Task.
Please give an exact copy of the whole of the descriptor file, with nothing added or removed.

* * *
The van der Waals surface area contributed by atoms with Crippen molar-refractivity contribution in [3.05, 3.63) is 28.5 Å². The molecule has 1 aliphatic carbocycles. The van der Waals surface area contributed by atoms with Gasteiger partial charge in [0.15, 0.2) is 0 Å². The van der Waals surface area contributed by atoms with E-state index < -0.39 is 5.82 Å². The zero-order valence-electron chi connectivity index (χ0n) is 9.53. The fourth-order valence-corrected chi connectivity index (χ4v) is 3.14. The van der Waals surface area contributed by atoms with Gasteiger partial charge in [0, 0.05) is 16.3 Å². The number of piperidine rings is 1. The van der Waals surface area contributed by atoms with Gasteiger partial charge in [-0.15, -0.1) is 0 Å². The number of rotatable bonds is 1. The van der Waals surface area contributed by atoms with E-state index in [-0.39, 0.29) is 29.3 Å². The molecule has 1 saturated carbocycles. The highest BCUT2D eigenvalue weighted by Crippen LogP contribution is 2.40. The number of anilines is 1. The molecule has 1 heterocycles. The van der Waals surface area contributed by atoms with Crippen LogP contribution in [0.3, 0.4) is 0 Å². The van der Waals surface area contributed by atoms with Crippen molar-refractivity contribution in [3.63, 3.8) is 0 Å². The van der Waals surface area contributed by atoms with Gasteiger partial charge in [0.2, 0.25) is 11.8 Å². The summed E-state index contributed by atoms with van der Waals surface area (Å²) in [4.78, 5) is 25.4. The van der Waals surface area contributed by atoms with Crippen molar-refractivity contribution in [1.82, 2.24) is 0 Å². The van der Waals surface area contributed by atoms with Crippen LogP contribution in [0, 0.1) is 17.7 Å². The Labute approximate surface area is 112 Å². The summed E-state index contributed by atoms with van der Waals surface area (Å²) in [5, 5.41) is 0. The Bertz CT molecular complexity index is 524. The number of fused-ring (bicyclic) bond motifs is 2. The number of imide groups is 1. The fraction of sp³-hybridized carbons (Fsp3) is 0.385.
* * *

The van der Waals surface area contributed by atoms with Crippen molar-refractivity contribution in [3.05, 3.63) is 28.5 Å². The molecule has 1 aliphatic carbocycles. The van der Waals surface area contributed by atoms with Gasteiger partial charge in [0.15, 0.2) is 0 Å². The van der Waals surface area contributed by atoms with E-state index < -0.39 is 5.82 Å². The zero-order valence-electron chi connectivity index (χ0n) is 9.53. The fourth-order valence-corrected chi connectivity index (χ4v) is 3.14. The van der Waals surface area contributed by atoms with Gasteiger partial charge in [0, 0.05) is 16.3 Å². The number of piperidine rings is 1. The van der Waals surface area contributed by atoms with Gasteiger partial charge in [-0.15, -0.1) is 0 Å². The number of rotatable bonds is 1. The van der Waals surface area contributed by atoms with E-state index in [-0.39, 0.29) is 29.3 Å². The molecule has 1 saturated carbocycles. The highest BCUT2D eigenvalue weighted by Crippen LogP contribution is 2.40. The number of anilines is 1. The molecule has 1 heterocycles. The van der Waals surface area contributed by atoms with Crippen LogP contribution in [0.3, 0.4) is 0 Å². The van der Waals surface area contributed by atoms with Crippen molar-refractivity contribution in [3.63, 3.8) is 0 Å². The van der Waals surface area contributed by atoms with Gasteiger partial charge in [0.2, 0.25) is 11.8 Å². The summed E-state index contributed by atoms with van der Waals surface area (Å²) in [4.78, 5) is 25.4. The van der Waals surface area contributed by atoms with Crippen molar-refractivity contribution in [1.82, 2.24) is 0 Å². The van der Waals surface area contributed by atoms with Crippen LogP contribution in [0, 0.1) is 17.7 Å². The Labute approximate surface area is 112 Å². The summed E-state index contributed by atoms with van der Waals surface area (Å²) in [5, 5.41) is 0. The Bertz CT molecular complexity index is 524. The number of fused-ring (bicyclic) bond motifs is 2. The number of imide groups is 1. The fraction of sp³-hybridized carbons (Fsp3) is 0.385.